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China lashes Taiwan over offer to Hong Kong protesters

Taiwan's President Tsai Ing-wen voiced support last month for granting asylum to some Hong Kong protesters, with the semi-autonomous financial hub in the midst of an unprecedented political crisis.

FILE: Taiwan's President Tsai Ing-wen waves while registering as the ruling Democratic Progressive Party (DPP) 2020 presidential candidate at the party's headquarter in Taipei on 21 March 2019. Picture: AFP

BEIJING - China slammed Taiwan on Monday for offering asylum to Hong Kong people facing prosecution for involvement in anti-government protests, telling the island's leaders to "stop meddling" in the territory's affairs.

Taiwan's President Tsai Ing-wen voiced support last month for granting asylum to some Hong Kong protesters, with the semi-autonomous financial hub in the midst of an unprecedented political crisis.

Ma Xiaoguang, a spokesperson for the Chinese cabinet's Taiwan Affairs Office, warned Taiwan's ruling Democratic Progressive Party to "stop undermining the rule of law in the Hong Kong Special Administrative Region, stop meddling in Hong Kong affairs, and stop indulging criminals in any way".

Taiwanese authorities "ignore the facts and reverse black and white, not only masking the crimes of a small number of Hong Kong militants but also fuelling their arrogance for destroying Hong Kong", said Ma.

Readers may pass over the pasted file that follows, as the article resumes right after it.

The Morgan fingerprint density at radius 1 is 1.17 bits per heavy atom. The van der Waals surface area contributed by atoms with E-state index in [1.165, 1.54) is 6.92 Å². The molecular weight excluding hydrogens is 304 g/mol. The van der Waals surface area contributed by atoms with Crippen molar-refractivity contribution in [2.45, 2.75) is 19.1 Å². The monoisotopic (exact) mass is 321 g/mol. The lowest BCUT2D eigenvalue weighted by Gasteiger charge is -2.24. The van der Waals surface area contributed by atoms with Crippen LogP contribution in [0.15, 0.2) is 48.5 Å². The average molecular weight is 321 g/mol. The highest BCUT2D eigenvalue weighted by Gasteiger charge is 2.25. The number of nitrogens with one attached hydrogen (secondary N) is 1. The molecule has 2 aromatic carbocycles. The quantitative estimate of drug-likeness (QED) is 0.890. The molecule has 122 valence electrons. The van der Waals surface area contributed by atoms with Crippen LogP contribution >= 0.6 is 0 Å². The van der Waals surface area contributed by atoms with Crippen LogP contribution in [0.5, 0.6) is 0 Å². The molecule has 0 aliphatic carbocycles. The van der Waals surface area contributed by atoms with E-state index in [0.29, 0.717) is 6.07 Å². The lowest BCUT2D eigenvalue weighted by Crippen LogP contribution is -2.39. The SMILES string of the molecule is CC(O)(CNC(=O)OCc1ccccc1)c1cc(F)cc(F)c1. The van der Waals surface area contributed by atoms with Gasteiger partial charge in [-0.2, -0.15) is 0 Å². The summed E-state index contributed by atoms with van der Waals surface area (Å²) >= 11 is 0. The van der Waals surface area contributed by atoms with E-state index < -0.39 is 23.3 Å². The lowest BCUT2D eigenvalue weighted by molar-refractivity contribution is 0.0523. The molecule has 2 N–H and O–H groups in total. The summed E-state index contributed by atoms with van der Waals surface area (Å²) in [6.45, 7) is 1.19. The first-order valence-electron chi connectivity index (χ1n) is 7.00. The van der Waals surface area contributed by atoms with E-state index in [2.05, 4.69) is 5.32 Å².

Last month after dozens of Hong Kong activists reportedly involved in an unprecedented storming of the city's parliament fled to Taiwan, the Taipei said it would provide assistance to those seeking sanctuary.

"They openly claim to provide (protesters) asylum, making Taiwan into a 'haven sheltering criminals', where does this put the safety and welfare of the Taiwan people?" asked Ma.

Beijing regards Taiwan as a part of China awaiting reunification, but the island is a self-ruled democracy.

The protest movement in Hong Kong was sparked by widespread opposition to a plan for allowing extraditions to the Chinese mainland but has since morphed into a broader call for democratic rights.

Taiwan's history of providing sanctuary to Chinese dissidents has been mixed.

The island still does not recognise the legal concept of asylum but has, on occasions, allowed dissidents to stay on long-term visas.

Ties with Beijing have soured since Tsai came to power in 2016 because her party refuses to recognise the idea that Taiwan is part of "one China".

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